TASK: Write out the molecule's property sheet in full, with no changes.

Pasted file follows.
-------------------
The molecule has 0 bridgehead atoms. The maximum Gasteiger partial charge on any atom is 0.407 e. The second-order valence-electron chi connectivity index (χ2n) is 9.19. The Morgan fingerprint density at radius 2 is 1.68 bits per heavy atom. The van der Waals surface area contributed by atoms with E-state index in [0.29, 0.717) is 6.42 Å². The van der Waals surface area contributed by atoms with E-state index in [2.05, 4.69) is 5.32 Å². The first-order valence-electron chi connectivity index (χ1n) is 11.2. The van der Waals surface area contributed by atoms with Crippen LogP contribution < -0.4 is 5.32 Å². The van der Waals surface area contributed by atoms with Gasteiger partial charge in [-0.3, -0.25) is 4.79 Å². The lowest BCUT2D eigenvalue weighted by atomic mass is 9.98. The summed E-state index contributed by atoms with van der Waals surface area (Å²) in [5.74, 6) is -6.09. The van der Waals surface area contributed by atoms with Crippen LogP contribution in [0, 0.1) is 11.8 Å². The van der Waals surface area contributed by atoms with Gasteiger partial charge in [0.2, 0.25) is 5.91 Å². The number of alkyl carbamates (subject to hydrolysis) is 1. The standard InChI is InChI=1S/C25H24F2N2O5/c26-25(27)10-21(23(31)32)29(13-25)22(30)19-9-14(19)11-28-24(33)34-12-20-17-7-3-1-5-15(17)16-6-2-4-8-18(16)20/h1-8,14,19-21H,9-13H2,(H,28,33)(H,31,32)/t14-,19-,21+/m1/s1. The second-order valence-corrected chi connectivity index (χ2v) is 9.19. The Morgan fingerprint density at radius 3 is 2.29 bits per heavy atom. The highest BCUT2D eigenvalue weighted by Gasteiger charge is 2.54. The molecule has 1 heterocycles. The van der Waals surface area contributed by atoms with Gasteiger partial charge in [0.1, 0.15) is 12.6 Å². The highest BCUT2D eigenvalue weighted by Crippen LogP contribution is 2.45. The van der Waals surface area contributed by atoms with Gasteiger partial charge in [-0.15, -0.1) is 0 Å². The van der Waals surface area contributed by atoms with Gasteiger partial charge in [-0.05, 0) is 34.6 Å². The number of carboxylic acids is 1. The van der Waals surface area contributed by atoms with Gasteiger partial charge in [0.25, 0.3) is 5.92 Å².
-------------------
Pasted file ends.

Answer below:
The molecule has 0 bridgehead atoms. The maximum Gasteiger partial charge on any atom is 0.407 e. The second-order valence-electron chi connectivity index (χ2n) is 9.19. The Morgan fingerprint density at radius 2 is 1.68 bits per heavy atom. The van der Waals surface area contributed by atoms with E-state index in [0.29, 0.717) is 6.42 Å². The van der Waals surface area contributed by atoms with E-state index in [2.05, 4.69) is 5.32 Å². The first-order valence-electron chi connectivity index (χ1n) is 11.2. The van der Waals surface area contributed by atoms with Crippen LogP contribution < -0.4 is 5.32 Å². The van der Waals surface area contributed by atoms with Gasteiger partial charge in [-0.3, -0.25) is 4.79 Å². The lowest BCUT2D eigenvalue weighted by atomic mass is 9.98. The summed E-state index contributed by atoms with van der Waals surface area (Å²) in [5.74, 6) is -6.09. The van der Waals surface area contributed by atoms with Crippen LogP contribution in [0, 0.1) is 11.8 Å². The van der Waals surface area contributed by atoms with Gasteiger partial charge in [0.2, 0.25) is 5.91 Å². The number of alkyl carbamates (subject to hydrolysis) is 1. The standard InChI is InChI=1S/C25H24F2N2O5/c26-25(27)10-21(23(31)32)29(13-25)22(30)19-9-14(19)11-28-24(33)34-12-20-17-7-3-1-5-15(17)16-6-2-4-8-18(16)20/h1-8,14,19-21H,9-13H2,(H,28,33)(H,31,32)/t14-,19-,21+/m1/s1. The second-order valence-corrected chi connectivity index (χ2v) is 9.19. The Morgan fingerprint density at radius 3 is 2.29 bits per heavy atom. The highest BCUT2D eigenvalue weighted by Gasteiger charge is 2.54. The molecule has 1 heterocycles. The van der Waals surface area contributed by atoms with Gasteiger partial charge in [0.1, 0.15) is 12.6 Å². The highest BCUT2D eigenvalue weighted by Crippen LogP contribution is 2.45. The van der Waals surface area contributed by atoms with Gasteiger partial charge in [-0.15, -0.1) is 0 Å². The van der Waals surface area contributed by atoms with Gasteiger partial charge in [-0.05, 0) is 34.6 Å². The number of carboxylic acids is 1. The van der Waals surface area contributed by atoms with Gasteiger partial charge in [0.25, 0.3) is 5.92 Å².